Before we had kids, there were the cats. They were the first and only non-human animals that lived with us until just a few weeks ago when the bunnies came to our home. Japanese Bobtails were a breed known for their intelligence, powder-puff tails, and regal personalities. I chose these kittens because of their different pet dander — they didn’t seem to aggravate Hub’s animal allergies. I in turn would have some lovable animals at home again while I studied engineering, to dote on while he was away most of the time working on contract assignments.
That, and it was love at first sight. (Allergies aside, he really had no say in the matter.)
Roi was the male of the two we brought home, and he was the sweetest cat straight away. Even as he grew older, he had a very forgiving and subservient nature, leaving the dominating to the Queen, Keiko. Keiko ruled the roost, but when she wasn’t around, he was always right there, purring very audibly (we could hear him from the other room) and vying for attention.
When the kids came along, the cats took the back seat, as many pets do in a growing family. Being strictly indoor cats, they were perpetually reminded that mini-humans were both fun and irritating. There was little escaping the poking and prodding of little hands whenever they were in the play zone.
Thankfully, he took all of this in stride. He seemed to enjoy being “caressed” by young children, as evidenced by his kitten-like sucking of his own paw. He never once bit or scratched a child; he would merely meow nervously for me to come and rescue him if things got a bit out of control. I always did. After I took a picture, of course.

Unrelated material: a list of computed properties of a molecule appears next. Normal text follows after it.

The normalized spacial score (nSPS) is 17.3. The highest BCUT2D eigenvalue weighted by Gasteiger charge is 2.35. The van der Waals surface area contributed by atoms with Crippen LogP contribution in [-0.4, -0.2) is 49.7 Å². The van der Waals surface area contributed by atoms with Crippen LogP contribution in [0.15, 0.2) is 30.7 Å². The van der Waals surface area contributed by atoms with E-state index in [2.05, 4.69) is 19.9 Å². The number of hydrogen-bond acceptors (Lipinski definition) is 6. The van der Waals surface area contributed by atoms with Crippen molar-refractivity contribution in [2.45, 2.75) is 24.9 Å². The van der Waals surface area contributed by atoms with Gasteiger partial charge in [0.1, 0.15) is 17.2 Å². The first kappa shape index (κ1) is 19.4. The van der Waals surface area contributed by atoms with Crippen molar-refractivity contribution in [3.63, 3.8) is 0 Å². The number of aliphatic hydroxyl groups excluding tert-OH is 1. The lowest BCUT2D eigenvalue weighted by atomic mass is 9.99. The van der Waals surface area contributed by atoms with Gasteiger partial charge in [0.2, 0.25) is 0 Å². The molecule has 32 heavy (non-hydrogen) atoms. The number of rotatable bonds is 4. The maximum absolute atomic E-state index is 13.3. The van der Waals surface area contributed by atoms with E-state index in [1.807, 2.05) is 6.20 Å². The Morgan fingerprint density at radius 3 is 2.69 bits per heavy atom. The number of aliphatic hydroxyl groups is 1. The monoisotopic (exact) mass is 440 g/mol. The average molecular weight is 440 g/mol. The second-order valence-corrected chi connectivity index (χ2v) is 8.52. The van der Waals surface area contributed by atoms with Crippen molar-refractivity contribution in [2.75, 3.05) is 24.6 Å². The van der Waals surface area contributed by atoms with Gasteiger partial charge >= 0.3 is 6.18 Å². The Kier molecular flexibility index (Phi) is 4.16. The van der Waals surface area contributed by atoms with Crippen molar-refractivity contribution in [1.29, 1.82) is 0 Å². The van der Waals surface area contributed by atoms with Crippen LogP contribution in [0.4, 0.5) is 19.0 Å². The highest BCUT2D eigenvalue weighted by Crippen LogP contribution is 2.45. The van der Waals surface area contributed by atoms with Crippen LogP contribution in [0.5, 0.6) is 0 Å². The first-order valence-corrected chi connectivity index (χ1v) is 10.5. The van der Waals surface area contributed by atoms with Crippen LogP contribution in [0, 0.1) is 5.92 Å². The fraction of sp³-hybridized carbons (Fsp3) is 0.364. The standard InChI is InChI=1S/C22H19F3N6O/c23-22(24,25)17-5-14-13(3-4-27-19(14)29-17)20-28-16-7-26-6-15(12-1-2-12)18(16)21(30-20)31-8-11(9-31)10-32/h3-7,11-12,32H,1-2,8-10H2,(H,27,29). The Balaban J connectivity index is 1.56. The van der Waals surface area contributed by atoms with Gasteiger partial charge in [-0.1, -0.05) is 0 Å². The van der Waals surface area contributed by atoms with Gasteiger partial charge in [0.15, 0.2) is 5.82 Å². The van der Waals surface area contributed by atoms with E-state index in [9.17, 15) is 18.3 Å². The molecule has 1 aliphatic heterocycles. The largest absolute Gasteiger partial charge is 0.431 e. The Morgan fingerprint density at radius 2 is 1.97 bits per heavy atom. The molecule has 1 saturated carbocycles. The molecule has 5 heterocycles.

He lazed around a lot.
When the children were younger, they could not resist playing with and pulling on his powder-puff tail.
And he seemed to thrive on abuse, both from the kids and from the other cat. He loved stretchy hair ties as his cat toy. I found them everywhere — he would steal them from my bureau — as both cats would play a game of keep-away with them. I would find literally dozens of them under the couch when I cleaned.
He couldn’t resist a faucet. No matter where he was in the house, if he heard water running, he would appear in an instant. He would drink from the running water and commence with this tremendous suck sound, as he would suck on his own tongue for effect. Occasionally, he would slip as he jumped up and kersplash! right into a full tub of water. Cats don’t really like water, you know.
One of the most entertaining things to do was to put the faucet on a slow “drip” and just watch him wait. And wait…
In the evening, if we couldn’t find him, the first places we would look were the kids’ beds. It was as if he’d been crowned their protectors for the night. Roi took his job seriously.
Sometimes he would get some free preening. Here, my oldest daughter had just eaten…well, something off his hind end. From the look on her face, it doesn’t taste particularly good. I hope it’s not what it looks like.
Only three of our four kids got to know this beautiful little soul. He died of an unknown illness when he was only 6 years old — perhaps he’d eaten one too many hair ties; we never could determine the cause of a sudden and fatal paralysis.
I hope that there is a faucet dripping for you, Roi, no matter where you are. We were blessed to have you in our lives, even if it was for such a short time.
RIP, Roi. Your tenderness will not be forgotten.
1999 – 2005
View all of these photos hi-res at SmugMug.
All photos were taken with an
Olympus 3000C (2001) digital camera.